Sir Adrian Cadbury, whose name has become a byword for boardroom reform, last week gave his blessing to research from the English ICA that confirmed part-time, or non-executive directors are expanding their influence and rewards within Britain’s companies.
Sir Adrian led the original government probe into corporate governance, which called for an expanded NED role. The Cadbury committee opened in 1991 and reported its findings a year later.
Sir Adrian was on hand last Thursday (29 October) to discuss the new research at an institute seminar. The survey was conducted jointly by the institute and management consultancy Egon Zehnder International. ‘I have to say I am heartened by the findings and impressed by the speed with which things have changed,’ said Sir Adrian.
The apparent improvements to non-executive director selection suggest that companies have been falling in line with the Cadbury committee’s recommendations, and subsequent reports, including the Hampel Report.
The most significant finding, according to Sir Adrian, is that more care is now being taken with the selection of directors. ‘The fact was that if you owed your place to the chairman, it was quite difficult to stand up to the chairman when necessary,’ he said.
Methods of appraisal, which Cadbury was keen to see implemented, are also employed in more companies. A quarter of companies responding now undertake formal appraisal of NEDs – in line with the appraisal of senior executives – although they often fail to set out proper terms of reference.
Sir Adrian is also keen to see non-executives devote sufficient time to their duties. He advised company chairmen to ensure that prospective NEDs were certain of the expectations on them and how much involvement was required.
‘Non-executive directors are giving more time to their duties, demands on them are greater and there is a great importance on allowing enough time for them to do this. The non-executive must allow sufficient time to fulfil his duties,’ Sir Adrian said.
Additionally, the balance of non-executive directors to executive directors on boards now averages 50:50. In theory, this increase means that non-executives are able to exert equally as much influence as their full-time colleagues.
But what will these moves actually mean to company boards in real terms?
Only last year, similar research undertaken by Company Reporting found that NEDs were ignoring of a number of key Cadbury committee guidelines, and brought into question claims that NEDs are an effective force in the boardroom.
The research also showed a large number of executives were involved in related-party transactions – doing third party deals linking themselves or members of their families with their companies.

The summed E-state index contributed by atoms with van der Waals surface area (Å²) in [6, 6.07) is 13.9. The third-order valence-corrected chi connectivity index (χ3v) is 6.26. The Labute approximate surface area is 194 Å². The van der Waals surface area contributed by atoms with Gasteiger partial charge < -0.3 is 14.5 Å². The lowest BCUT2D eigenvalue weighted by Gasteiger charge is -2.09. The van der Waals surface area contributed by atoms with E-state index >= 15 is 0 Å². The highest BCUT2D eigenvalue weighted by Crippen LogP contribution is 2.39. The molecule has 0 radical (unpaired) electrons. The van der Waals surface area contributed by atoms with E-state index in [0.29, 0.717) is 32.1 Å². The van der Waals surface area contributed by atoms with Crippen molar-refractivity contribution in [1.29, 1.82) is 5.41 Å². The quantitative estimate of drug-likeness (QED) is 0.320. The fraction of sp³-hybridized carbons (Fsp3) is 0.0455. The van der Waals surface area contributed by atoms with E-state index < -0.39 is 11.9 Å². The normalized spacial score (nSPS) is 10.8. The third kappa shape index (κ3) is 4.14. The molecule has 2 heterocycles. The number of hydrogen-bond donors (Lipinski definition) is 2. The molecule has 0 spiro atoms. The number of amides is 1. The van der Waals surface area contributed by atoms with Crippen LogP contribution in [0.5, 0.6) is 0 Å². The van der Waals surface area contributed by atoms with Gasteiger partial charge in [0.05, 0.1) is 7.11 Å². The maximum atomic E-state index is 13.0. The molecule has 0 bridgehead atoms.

Dr David Tonkin of Company Reporting said the new report makes no mention of the relationship between NEDs and related parties. ‘It would be disappointing if this has not taken the opportunity to discourage the appointment of non-executives from related parties,’ he said. ‘Having a non-executive director who has an interest in a company by way of being a related party, jeopardises his independence.’
Despite Tonkin’s concerns, companies appear to be becoming more selective in their choice of non-executives. Nomination committees are being employed more frequently (from 12% in 1996 to 29% now) to choose candidates. And this approach is also being used in more companies for the final appointment decision – from 32% in 1996 to 52% now. More than half the 409 companies surveyed now also use shortlists, and many employ headhunters.
Fees are rising, reflecting the greater involvement and responsibilities of NEDs. The average fee for a NED who devotes 11 to 20 days each year to a large company with turnover of more than #2bn is #27,800. In comparison, those in small companies (turnover less than #25m) can expect to receive #13,300 per year.
Despite these improvements, Cadbury’s original goals are not yet complete.
Sir Adrian is urging company chairmen to be more imaginative in their selections, including using overseas professionals. The English ICA is also keen to see a more diverse selection, but was pleased to find companies are improving.
Roger Davis, a member of the institute’s corporate governance group, said the report showed a steady and progressive move towards improved corporate governance. Following several spectacular corporate failures in the early 1990s, a real change has become evident in NEDs selection, he said.
‘But the greatest test will come if we are going to go through a rocky economy. We will see if those companies that most needed to learn the lessons have done so,’ he said.
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